Three days after embattled Nuclear Regulatory Commission Chairman Gregory Jaczko announced his resignation, the White House announced President Barack Obama intends to nominate Allison Macfarlane, a professor at George Mason University, to the agency's top post.
Hoping to fight off a firestorm that erupted this week on Capitol Hill over the renomination of the only woman appointed to the Nuclear Regulatory Commission, NRC Chairman Gregory Jaczko on Friday denied allegations he targeted women and created a hostile work environment.
A large Southern California nuclear plant is out of commission indefinitely, and will remain so until there is an understanding of what caused problems at two of its generators and an effective plan to address the issues, the nation's top nuclear regulator said Friday.
The Nuclear Regulatory Commission released Tuesday about 3,000 pages of transcripts of conversations recorded in its operations center after the Fukushima Daiichi nuclear disaster, conversations that underscore the difficulty the agency had in responding to the nuclear crisis that was unfolding halfway around the world.
A key Senate Democrat came to the defense of embattled Nuclear Regulatory Commission Chairman Gregory Jaczko on Thursday after his four fellow commissioners sent a letter to the White House criticizing his leadership. They also testified before a House committee that Jaczko had "bullied" staff, restricted access to information and quietly assumed emergency powers following the Fukushima Daiichi nuclear disaster in Japan this year.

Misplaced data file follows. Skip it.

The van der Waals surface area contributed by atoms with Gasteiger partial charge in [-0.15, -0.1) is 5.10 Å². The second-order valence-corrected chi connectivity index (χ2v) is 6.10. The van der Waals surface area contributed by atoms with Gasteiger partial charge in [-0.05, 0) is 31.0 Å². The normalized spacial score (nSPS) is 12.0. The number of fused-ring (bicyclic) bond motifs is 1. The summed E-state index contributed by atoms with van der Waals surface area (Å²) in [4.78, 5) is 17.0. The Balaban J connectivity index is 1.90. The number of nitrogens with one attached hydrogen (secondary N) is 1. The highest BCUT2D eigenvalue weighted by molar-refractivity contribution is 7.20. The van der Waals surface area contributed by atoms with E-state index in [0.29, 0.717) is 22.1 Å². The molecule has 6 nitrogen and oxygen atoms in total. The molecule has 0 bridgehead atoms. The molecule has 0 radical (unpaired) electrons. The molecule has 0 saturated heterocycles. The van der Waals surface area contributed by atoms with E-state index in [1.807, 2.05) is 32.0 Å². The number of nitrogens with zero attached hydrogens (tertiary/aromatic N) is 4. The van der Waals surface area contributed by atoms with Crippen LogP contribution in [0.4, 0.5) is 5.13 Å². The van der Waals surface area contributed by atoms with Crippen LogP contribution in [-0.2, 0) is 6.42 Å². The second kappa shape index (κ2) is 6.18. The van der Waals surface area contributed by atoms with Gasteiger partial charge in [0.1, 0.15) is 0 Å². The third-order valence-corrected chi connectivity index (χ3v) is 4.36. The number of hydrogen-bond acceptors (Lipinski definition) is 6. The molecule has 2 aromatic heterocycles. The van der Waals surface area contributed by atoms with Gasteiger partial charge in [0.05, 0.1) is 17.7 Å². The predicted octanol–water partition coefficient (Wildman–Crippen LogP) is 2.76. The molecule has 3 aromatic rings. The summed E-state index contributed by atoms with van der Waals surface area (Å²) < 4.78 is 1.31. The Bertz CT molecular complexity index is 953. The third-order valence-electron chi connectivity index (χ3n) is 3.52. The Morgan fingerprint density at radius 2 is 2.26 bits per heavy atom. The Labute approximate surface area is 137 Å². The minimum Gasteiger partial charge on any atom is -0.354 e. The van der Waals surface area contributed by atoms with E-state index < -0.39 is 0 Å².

The chairman of the Nuclear Regulatory Commission said Monday the NRC should move quickly on post-Fukushima reforms, saying the commission should draw up proposed changes within 90 days, and the industry should implement them within five years.
The Nuclear Regulatory Commission told Congress on Thursday that the likelihood of a Fukushimi Daiichi-type event in the United States is "very, very small." However, it said an ongoing study of the Japanese disaster will probably lead to changes to increase safety at the nation's 104 commercial power plants.
Sixteen months ago, the Obama administration announced it was ending a controversial plan to store nuclear waste at Yucca Mountain, Nevada. The news flash -- like a flash in a distant fireworks show -- created very little noise.
The chairman of the Nuclear Regulatory Commission said Wednesday that independent investigators have cleared him of any wrongdoing in the decision to kill plans to store nuclear waste at the Yucca Mountain repository in Nevada.
The chairman of the Nuclear Regulatory Commission got a firsthand look Tuesday at the Indian Point nuclear plant on a visit organized by two members of Congress from New York who want the plant shut down.
In the decorous chambers of the House Energy and Commerce Subcommittee on Wednesday a U.S. bureaucrat launched a tsunami of panic that has spread further worldwide than the real tsunami that devastated much of Japan on March 11.
Helicopters dumped water Thursday on and near the Nos. 3 and 4 units at Japan's Fukushima Daiichi nuclear plant in the latest attempt to halt the nuclear accident that appeared to be spinning out of control. The helicopters belong to the nation's self-defense forces, public broadcaster NHK reported.